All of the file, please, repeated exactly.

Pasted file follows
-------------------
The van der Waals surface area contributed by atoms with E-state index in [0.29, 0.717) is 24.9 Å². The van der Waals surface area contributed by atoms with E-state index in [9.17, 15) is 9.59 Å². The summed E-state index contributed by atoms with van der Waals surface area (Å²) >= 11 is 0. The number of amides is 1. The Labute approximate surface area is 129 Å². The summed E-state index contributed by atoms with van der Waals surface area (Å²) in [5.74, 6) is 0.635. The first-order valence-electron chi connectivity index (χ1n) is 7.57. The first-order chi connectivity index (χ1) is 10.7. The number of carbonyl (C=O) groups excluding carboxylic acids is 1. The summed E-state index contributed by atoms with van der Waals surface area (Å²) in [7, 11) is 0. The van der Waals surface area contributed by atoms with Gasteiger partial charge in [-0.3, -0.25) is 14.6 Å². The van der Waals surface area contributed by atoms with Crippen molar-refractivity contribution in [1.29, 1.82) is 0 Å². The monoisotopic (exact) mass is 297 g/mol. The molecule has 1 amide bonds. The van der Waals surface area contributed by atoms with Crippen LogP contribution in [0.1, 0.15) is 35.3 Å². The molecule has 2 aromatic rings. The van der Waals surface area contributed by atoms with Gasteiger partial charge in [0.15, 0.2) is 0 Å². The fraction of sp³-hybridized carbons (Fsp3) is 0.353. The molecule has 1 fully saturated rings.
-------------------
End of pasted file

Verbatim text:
The van der Waals surface area contributed by atoms with E-state index in [0.29, 0.717) is 24.9 Å². The van der Waals surface area contributed by atoms with E-state index in [9.17, 15) is 9.59 Å². The summed E-state index contributed by atoms with van der Waals surface area (Å²) >= 11 is 0. The number of amides is 1. The Labute approximate surface area is 129 Å². The summed E-state index contributed by atoms with van der Waals surface area (Å²) in [5.74, 6) is 0.635. The first-order valence-electron chi connectivity index (χ1n) is 7.57. The first-order chi connectivity index (χ1) is 10.7. The number of carbonyl (C=O) groups excluding carboxylic acids is 1. The summed E-state index contributed by atoms with van der Waals surface area (Å²) in [7, 11) is 0. The van der Waals surface area contributed by atoms with Gasteiger partial charge in [-0.3, -0.25) is 14.6 Å². The van der Waals surface area contributed by atoms with Crippen molar-refractivity contribution in [1.29, 1.82) is 0 Å². The monoisotopic (exact) mass is 297 g/mol. The molecule has 1 amide bonds. The van der Waals surface area contributed by atoms with Crippen LogP contribution in [0.1, 0.15) is 35.3 Å². The molecule has 2 aromatic rings. The van der Waals surface area contributed by atoms with Gasteiger partial charge in [0.15, 0.2) is 0 Å². The fraction of sp³-hybridized carbons (Fsp3) is 0.353. The molecule has 1 fully saturated rings.